Money Mavens – A Family Affair

Carolyn Leonard Personality, Relationship Leave a Comment

As a parent, we all want our children to become Money Mavens! The task of educating our children to be responsible custodians of money is sometimes easier said than done. We have talked to parents who say that all their children received the same lessons and messages about money but they have a child who never seems to be able to save or leverage their money. They don’t understand how this happened.

All families have money messages which they either consciously or unconsciously pass on to their children. Some common messages are “money doesn’t grow on trees;” “money is the root of all evil;” or as Thomas Edison said, “Opportunity is missed by most people because it is dressed in overalls and looks like work.” Whatever the family messages are, we all got them from parents who got their messages from their parents.

Rudolf Dreikurs, an American psychiatrist, said “Children are keen observers but poor interpreters”. That’s a fact! When we talk about money to children are we being misinterpreted? My children observed me get up at 5:30 AM, get ready to go off to work at 6:00 AM at the Chicago Board Options Exchange, and return home at 6:00 PM. A long hard day that didn’t end when I got home. I often went over the trades I made during the day until late into that night.

They thought that my job was easy! They didn’t understand what it took to be a successful trader. They thought hard work was physical labor not a career that used brain power. When they got older they had an “ah ha” moment and understood that using one’s brain is just as hard work as digging a ditch. Since they thought I had an easy job they thought it was easy to make money. They had a rude awakening during their summer breaks when they got up at 5:30 AM to clerk for several trading groups. They realized for the first time that what looked like an easy job was really very difficult and very few people can do it. This was when the money messages and work ethic talks they received as children resonated with them. I often told my children that “the harder I work the luckier I got” and that “success is a journey and not an overnight trip”. My money message growing up was that “work = money”. Working hard meant more money.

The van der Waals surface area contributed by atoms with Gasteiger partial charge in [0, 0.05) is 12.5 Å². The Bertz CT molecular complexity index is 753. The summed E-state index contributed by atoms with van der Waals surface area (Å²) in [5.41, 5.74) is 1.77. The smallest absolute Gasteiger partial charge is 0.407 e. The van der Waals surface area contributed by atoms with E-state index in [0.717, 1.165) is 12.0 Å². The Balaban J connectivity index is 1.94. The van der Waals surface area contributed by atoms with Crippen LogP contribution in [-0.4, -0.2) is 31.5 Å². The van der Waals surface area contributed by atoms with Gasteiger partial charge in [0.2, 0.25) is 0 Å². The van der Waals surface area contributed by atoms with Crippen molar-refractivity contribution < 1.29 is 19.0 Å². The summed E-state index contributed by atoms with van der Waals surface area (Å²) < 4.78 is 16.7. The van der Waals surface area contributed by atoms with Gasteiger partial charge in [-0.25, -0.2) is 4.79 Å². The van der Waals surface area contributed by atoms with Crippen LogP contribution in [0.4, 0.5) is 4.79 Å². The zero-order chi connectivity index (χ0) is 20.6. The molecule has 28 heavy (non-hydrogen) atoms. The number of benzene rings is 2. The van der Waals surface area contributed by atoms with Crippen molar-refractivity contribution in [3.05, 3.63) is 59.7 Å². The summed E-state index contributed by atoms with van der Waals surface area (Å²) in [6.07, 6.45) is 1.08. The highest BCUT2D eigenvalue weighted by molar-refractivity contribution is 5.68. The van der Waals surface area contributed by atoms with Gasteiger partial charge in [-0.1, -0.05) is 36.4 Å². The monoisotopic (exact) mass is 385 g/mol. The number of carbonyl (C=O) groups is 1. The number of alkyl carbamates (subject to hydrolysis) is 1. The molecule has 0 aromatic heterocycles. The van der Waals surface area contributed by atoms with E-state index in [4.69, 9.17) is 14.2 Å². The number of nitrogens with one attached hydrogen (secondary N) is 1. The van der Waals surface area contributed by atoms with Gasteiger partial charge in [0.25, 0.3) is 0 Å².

I tried to give them a healthy, positive, self-confident attitude toward money, believing that was a real contribution to their future. In the end, it’s not hard to do: children are keen observers so we need to set a good example of sound money management and let the children watch and learn. Kids need to see how money works in the world, how it comes into the family budget and how it can be used both wisely and well.

Setting a good example starts with us, the parents, who understand our own money messages and attitude towards money. Money is a tool for living not a goal or a medium of exchange. Children should understand that money is neither good nor bad. We all want to use it to achieve our goals and have positive impact on the things, ideas and people we value. We all want to raise and encourage our children to be Money Mavens